The HIV-1 Env is an intricate conformational machine that propagates receptor-mediated structural changes from a neutralization-resistant closed conformation to a fusion-competent open conformation that exposes immunodominant epitopes for non-neutralizing antibodies. The closed conformation of the HIV-1 Env is of interest for vaccine design since it presents the epitopes for broadly neutralizing antibodies, and the expectation is that effective presentation of the native, closed conformation of the Env by vaccination is essential to elicit broadly neutralizing antibodies. Indeed, many studies have succeeded in stabilizing the closed conformation of the HIV-1 Env both in the soluble Env format, as well on the cell surface, with varying levels of success in eliciting autologous and heterologous neutralization10,11,12,13,14,15,16,17,18,19,20,21.
In this study we combined structural and mechanistic information to construct a mutant Env that is no longer responsive to triggering by the CD4 receptor. Two strategies were employed, each aimed at shifting the equilibrium of Env dynamics towards its closed state. The first strategy that led to the F14 series of mutations identified the conserved W571 as a conformational switch and effectively disabled a communication network that relied on the movement of topological layers 1 and 2 to transmit structural changes from the CD4 binding site. The second path aimed to prevent V3 exposure via mutation of buried hydrophilic residues to hydrophobic residues in order to prevent the infiltration of water into the space between V3 and V1/V2. This second approach was similar to recent stabilization strategies also aimed at preventing V3 exposure and yielded similar results10,13,17. Comparison of the F14 and Vt8 designs with previous stabilization strategies via the vector-based analysis (Fig. 5d, e) revealed that most stabilized SOSIP structures, with the exception of those bound to fusion peptide-directed antibodies and the RC1 structures, resided in two dominant closed state clusters (Fig. 5e; Supplementary Table 5). Interestingly, unlike previous stabilization strategies that either reduce or prevent CD4 binding12,13,17,45, the F14/Vt8 trimer retained interaction with CD4 while still preventing CD4-induced exposure of open state epitopes. Together, the findings presented here indicated close coupling of sCD4-induced internal rearrangements in gp120 and the N-terminal portion of the gp41 three-helix bundle.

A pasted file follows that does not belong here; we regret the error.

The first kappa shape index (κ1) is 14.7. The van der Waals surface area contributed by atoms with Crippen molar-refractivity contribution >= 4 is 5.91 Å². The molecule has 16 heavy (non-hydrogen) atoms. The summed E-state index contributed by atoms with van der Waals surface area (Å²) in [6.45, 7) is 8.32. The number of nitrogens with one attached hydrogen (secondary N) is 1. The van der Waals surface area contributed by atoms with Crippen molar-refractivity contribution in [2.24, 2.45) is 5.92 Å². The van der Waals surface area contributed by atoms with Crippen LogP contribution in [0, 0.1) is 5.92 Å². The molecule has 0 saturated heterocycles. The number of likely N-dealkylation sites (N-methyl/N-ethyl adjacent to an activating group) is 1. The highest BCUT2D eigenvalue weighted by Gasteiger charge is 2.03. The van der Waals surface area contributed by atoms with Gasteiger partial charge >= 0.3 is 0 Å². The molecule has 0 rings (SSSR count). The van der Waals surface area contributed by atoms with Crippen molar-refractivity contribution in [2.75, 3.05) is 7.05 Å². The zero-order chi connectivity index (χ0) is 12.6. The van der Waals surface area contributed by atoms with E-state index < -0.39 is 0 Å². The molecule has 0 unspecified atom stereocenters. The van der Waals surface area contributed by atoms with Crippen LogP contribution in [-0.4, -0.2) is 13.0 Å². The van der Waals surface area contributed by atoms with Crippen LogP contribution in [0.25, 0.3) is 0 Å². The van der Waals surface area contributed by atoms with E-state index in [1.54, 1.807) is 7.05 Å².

While the F14 and Vt8 designs were made and tested in the context of the soluble SOSIP Env, the observed effects translated to the Env on the native virion surface, suggesting that despite potential differences between the native Env and the engineered SOSIPs, an allosteric network that was common to both formats was disabled by the mutations46. Indeed, the structure of a PGT151-bound full-length Env trimer that was purified by detergent solubilization of cell surface expressed gp160 demonstrated contacts between the topological layers of gp120 and the gp41 three-helix bundle consistent with the conclusion that the mutations were targeting an allosteric network common to both the native Env and engineered SOSIPs47. Recent structures of the full length, detergent-solubilized gp160 SOSIP trimers in complex with PGT145 or PG16 showed a similar overall structure of the SOSIP Env, and also showed similar gp120 topological layer contacts with the gp41 3-helix bundle48,49, lending further support for the generality of these contacts and the proposed mechanism of Env allostery. Based on these results, we propose a mechanism by which the HIV-1 Env transitions from the prefusion closed state to a fully open, fusion-competent state through a series of sequential steps (Fig. 6e). Beginning from a closed state in which the trimer apex and topological layers surround the gp41 three-helix bundle50, engagement of a single CD4 induces β20-β21 rearrangement and is associated with Env triggering via residue I432 in β20-β21 and residue L193 in V1/V230. Instability in V1/V2 associated with these changes would allow V3 exposure34,51 and initial apex dissociation of a single gp120 protomer from the gp41 three-helix bundle31. Internal configurational changes in V1/V2 could then propagate to layers-1 and 2, thereby releasing W571, thus lowering the potential energy barrier to full gp120-gp41 three-helix bundle dissociation resulting in a single gp120 open, asymmetric trimer configuration44. Indeed, viruses with substitution of W571 are replication deficient and non-infectious due to abolished membrane fusion activity despite effective cell surface expression, processing, and retention of CD4 binding, demonstrating the importance of this residue in downstream CD4-induced changes52,53. Based upon our vector analysis (Fig. 5d), this transition presumably involves rotation about the W596 anchor toward an transition intermediate. Virologic data is consistent with a role for W596 in mediating transitions, showing mutant dependent differences in syncytia formation and viral entry52,54,55. Absent a stable trimeric apex interface, the remaining two closed state protomers could then decay toward the open state, potentially assisted by CD4 quaternary contacts27,50,56. The observed relationship between the layer-1 and gp41 HR1 C-terminal conformational rearrangement and CD4 triggering suggests W571 displacement with formation of the His-triad may represent an intermediate along the transition path. Previous structural work has implicated the layer-1 His-triad residues in the formation of a second CD4 binding site56. Further, mutation of H66 has been demonstrated in the soluble gp140 SOSIP and membrane anchored gp160 contexts to prevent CD4 induced rearrangements10,56,57. Together, with the mechanistic insights provided by the observed structural rearrangements in the SOSIP Env, the results from this study indicate direct manipulation of the Env allosteric network allows for fine-tuned conformational control of Env structure that can assist in the development and refinement of the next generation of Env vaccine immunogens.